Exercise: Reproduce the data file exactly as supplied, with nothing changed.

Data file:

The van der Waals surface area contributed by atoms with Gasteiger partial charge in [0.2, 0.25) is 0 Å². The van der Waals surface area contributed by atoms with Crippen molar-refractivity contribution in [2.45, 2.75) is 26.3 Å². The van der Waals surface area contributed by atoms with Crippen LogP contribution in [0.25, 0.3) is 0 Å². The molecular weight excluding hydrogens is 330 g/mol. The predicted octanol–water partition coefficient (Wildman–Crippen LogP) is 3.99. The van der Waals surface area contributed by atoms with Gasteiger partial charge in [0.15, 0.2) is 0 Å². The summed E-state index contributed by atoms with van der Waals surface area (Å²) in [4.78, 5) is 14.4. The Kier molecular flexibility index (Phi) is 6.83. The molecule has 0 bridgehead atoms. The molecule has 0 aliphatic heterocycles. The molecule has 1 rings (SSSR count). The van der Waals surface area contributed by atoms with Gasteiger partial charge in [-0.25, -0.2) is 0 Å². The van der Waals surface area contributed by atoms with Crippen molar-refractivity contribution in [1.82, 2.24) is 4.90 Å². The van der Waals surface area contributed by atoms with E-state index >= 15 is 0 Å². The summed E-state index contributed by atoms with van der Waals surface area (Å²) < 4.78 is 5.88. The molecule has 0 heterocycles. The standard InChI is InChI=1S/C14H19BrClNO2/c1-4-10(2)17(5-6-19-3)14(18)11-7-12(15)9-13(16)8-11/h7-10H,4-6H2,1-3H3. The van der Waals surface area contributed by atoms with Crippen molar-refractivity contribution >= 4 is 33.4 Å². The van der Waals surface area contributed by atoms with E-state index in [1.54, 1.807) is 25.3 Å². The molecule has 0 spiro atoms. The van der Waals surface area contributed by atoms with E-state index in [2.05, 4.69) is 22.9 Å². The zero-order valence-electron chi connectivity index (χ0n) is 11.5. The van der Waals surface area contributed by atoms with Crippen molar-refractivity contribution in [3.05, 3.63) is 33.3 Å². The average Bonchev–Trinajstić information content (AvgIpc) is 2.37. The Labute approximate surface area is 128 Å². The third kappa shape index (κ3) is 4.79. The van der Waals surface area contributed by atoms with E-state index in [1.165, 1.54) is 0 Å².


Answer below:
The van der Waals surface area contributed by atoms with Gasteiger partial charge in [0.2, 0.25) is 0 Å². The van der Waals surface area contributed by atoms with Crippen molar-refractivity contribution in [2.45, 2.75) is 26.3 Å². The van der Waals surface area contributed by atoms with Crippen LogP contribution in [0.25, 0.3) is 0 Å². The molecular weight excluding hydrogens is 330 g/mol. The predicted octanol–water partition coefficient (Wildman–Crippen LogP) is 3.99. The van der Waals surface area contributed by atoms with Gasteiger partial charge in [0.15, 0.2) is 0 Å². The summed E-state index contributed by atoms with van der Waals surface area (Å²) in [4.78, 5) is 14.4. The Kier molecular flexibility index (Phi) is 6.83. The molecule has 0 bridgehead atoms. The molecule has 0 aliphatic heterocycles. The molecule has 1 rings (SSSR count). The van der Waals surface area contributed by atoms with Gasteiger partial charge in [-0.25, -0.2) is 0 Å². The van der Waals surface area contributed by atoms with Crippen molar-refractivity contribution in [1.82, 2.24) is 4.90 Å². The van der Waals surface area contributed by atoms with E-state index >= 15 is 0 Å². The summed E-state index contributed by atoms with van der Waals surface area (Å²) < 4.78 is 5.88. The molecule has 0 heterocycles. The standard InChI is InChI=1S/C14H19BrClNO2/c1-4-10(2)17(5-6-19-3)14(18)11-7-12(15)9-13(16)8-11/h7-10H,4-6H2,1-3H3. The van der Waals surface area contributed by atoms with Crippen molar-refractivity contribution >= 4 is 33.4 Å². The van der Waals surface area contributed by atoms with E-state index in [1.54, 1.807) is 25.3 Å². The molecule has 0 spiro atoms. The van der Waals surface area contributed by atoms with E-state index in [2.05, 4.69) is 22.9 Å². The zero-order valence-electron chi connectivity index (χ0n) is 11.5. The van der Waals surface area contributed by atoms with Crippen molar-refractivity contribution in [3.05, 3.63) is 33.3 Å². The average Bonchev–Trinajstić information content (AvgIpc) is 2.37. The Labute approximate surface area is 128 Å². The third kappa shape index (κ3) is 4.79. The van der Waals surface area contributed by atoms with E-state index in [1.165, 1.54) is 0 Å².